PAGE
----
Perhaps you should sending from one PC to another running iPerf or jPerf or NetIO.

    I am currently in the process of ordering the parts to build a pfsense machine based on the C2758.

    From the pfSense shop or based on a supermicro mainboard? Which case you thing to go with?



  • My home network is all 1 Gbps, as tested by iperf, it's just the router's WAN to LAN that is slow, hence why I am going with pfsense.

    I am indeed going with the Supermicro board and I'll be using the M350 case unless you have a better recommendation?



  • I am indeed going with the Supermicro board and I'll be using the M350 case unless you have a better recommendation?

    If you want to go with the Supermicro board perhaps you could tell me first about which one
    we are talking about, the SoC I mean, C2758, C2558 or C2358?



  • @BlueKobold:

    I am indeed going with the Supermicro board and I'll be using the M350 case unless you have a better recommendation?

    If you want to go with the Supermicro board perhaps you could tell me first about which one
    we are talking about, the SoC I mean, C2758, C2558 or C2358?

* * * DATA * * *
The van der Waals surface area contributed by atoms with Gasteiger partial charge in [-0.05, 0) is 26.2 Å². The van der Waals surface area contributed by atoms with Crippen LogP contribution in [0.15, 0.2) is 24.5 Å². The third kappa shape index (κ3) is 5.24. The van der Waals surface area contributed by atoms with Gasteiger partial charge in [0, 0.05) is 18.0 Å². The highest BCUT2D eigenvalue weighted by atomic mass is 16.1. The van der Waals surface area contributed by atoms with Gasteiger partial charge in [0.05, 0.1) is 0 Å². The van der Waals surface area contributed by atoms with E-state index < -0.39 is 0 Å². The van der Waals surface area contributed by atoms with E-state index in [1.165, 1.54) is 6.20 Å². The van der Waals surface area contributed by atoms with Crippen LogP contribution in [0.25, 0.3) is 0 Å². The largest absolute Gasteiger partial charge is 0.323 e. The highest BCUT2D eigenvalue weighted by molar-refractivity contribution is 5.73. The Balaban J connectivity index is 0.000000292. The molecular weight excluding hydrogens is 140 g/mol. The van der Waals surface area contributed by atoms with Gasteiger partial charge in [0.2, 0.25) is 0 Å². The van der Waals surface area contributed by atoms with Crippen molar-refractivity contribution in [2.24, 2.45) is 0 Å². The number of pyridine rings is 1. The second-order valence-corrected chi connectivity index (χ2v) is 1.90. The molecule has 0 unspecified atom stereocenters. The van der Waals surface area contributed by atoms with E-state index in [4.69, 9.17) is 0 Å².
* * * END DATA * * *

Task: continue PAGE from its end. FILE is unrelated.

C2758 like my previous post stated.



  • @codyst:

    @soslick22:

    So it looks like I will be paying 300$ minimum if I want to get a pfsense machine as my router.

    Thanks for the recommendations.  I think I might just go with a gigabit router for now, as there are some in the sub 100 dollar price range with ~800 Mbps throughput, and that is good enough for me :)

    I have the ASUS RT-AC66U which SmallNetBuilder says has a WAN to LAN throughput of 836 Mbps but the max I get is 220~ Mbps. So just be careful with the routers available. I am currently in the process of ordering the parts to build a pfsense machine based on the C2758.

    Damn. That makes me worried then about the router I am getting.  How can they say it has that kind of throughput, yet you are not even getting 1/4th of that  >:(



  • @soslick22: